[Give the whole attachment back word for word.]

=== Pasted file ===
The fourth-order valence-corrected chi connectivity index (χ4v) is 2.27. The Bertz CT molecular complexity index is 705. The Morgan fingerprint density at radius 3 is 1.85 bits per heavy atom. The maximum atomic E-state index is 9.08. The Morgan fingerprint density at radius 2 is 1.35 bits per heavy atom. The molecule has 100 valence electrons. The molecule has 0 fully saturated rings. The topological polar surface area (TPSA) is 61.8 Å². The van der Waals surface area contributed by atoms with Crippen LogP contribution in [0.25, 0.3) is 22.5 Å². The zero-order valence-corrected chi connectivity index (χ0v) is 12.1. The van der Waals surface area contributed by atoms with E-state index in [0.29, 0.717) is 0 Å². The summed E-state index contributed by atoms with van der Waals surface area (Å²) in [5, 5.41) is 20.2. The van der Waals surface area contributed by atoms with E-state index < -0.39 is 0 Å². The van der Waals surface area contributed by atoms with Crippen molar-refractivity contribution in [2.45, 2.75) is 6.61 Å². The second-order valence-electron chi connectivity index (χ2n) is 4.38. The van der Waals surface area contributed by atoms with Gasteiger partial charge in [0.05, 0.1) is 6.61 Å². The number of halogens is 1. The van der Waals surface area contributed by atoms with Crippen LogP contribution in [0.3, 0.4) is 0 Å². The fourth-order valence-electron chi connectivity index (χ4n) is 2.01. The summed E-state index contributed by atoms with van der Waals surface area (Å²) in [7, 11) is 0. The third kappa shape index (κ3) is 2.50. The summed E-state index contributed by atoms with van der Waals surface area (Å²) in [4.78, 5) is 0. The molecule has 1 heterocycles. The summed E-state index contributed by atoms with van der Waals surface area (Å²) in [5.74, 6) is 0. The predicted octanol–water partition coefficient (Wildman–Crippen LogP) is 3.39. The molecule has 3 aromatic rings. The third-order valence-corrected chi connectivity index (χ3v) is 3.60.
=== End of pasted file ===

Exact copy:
The fourth-order valence-corrected chi connectivity index (χ4v) is 2.27. The Bertz CT molecular complexity index is 705. The Morgan fingerprint density at radius 3 is 1.85 bits per heavy atom. The maximum atomic E-state index is 9.08. The Morgan fingerprint density at radius 2 is 1.35 bits per heavy atom. The molecule has 100 valence electrons. The molecule has 0 fully saturated rings. The topological polar surface area (TPSA) is 61.8 Å². The van der Waals surface area contributed by atoms with Crippen LogP contribution in [0.25, 0.3) is 22.5 Å². The zero-order valence-corrected chi connectivity index (χ0v) is 12.1. The van der Waals surface area contributed by atoms with E-state index in [0.29, 0.717) is 0 Å². The summed E-state index contributed by atoms with van der Waals surface area (Å²) in [5, 5.41) is 20.2. The van der Waals surface area contributed by atoms with E-state index < -0.39 is 0 Å². The van der Waals surface area contributed by atoms with Crippen molar-refractivity contribution in [2.45, 2.75) is 6.61 Å². The second-order valence-electron chi connectivity index (χ2n) is 4.38. The van der Waals surface area contributed by atoms with Gasteiger partial charge in [0.05, 0.1) is 6.61 Å². The number of halogens is 1. The van der Waals surface area contributed by atoms with Crippen LogP contribution in [0.3, 0.4) is 0 Å². The fourth-order valence-electron chi connectivity index (χ4n) is 2.01. The summed E-state index contributed by atoms with van der Waals surface area (Å²) in [7, 11) is 0. The third kappa shape index (κ3) is 2.50. The summed E-state index contributed by atoms with van der Waals surface area (Å²) in [4.78, 5) is 0. The molecule has 1 heterocycles. The summed E-state index contributed by atoms with van der Waals surface area (Å²) in [5.74, 6) is 0. The predicted octanol–water partition coefficient (Wildman–Crippen LogP) is 3.39. The molecule has 3 aromatic rings. The third-order valence-corrected chi connectivity index (χ3v) is 3.60.